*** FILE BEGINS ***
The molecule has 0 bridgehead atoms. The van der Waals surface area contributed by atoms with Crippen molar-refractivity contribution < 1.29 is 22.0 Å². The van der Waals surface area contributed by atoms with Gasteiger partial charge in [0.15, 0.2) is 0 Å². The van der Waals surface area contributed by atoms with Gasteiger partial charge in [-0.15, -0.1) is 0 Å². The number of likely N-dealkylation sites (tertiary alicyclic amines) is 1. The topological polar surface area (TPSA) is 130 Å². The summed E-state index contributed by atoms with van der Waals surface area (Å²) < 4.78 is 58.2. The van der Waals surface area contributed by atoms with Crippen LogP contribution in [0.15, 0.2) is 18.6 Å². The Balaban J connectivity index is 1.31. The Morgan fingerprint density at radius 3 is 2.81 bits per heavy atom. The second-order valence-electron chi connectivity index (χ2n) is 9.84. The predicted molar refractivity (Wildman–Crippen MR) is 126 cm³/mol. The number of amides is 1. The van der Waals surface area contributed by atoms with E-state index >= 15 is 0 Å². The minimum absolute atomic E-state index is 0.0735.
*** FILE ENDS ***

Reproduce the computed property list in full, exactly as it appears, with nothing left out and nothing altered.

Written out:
The molecule has 0 bridgehead atoms. The van der Waals surface area contributed by atoms with Crippen molar-refractivity contribution < 1.29 is 22.0 Å². The van der Waals surface area contributed by atoms with Gasteiger partial charge in [0.15, 0.2) is 0 Å². The van der Waals surface area contributed by atoms with Gasteiger partial charge in [-0.15, -0.1) is 0 Å². The number of likely N-dealkylation sites (tertiary alicyclic amines) is 1. The topological polar surface area (TPSA) is 130 Å². The summed E-state index contributed by atoms with van der Waals surface area (Å²) < 4.78 is 58.2. The van der Waals surface area contributed by atoms with Crippen LogP contribution in [0.15, 0.2) is 18.6 Å². The Balaban J connectivity index is 1.31. The Morgan fingerprint density at radius 3 is 2.81 bits per heavy atom. The second-order valence-electron chi connectivity index (χ2n) is 9.84. The predicted molar refractivity (Wildman–Crippen MR) is 126 cm³/mol. The number of amides is 1. The van der Waals surface area contributed by atoms with E-state index >= 15 is 0 Å². The minimum absolute atomic E-state index is 0.0735.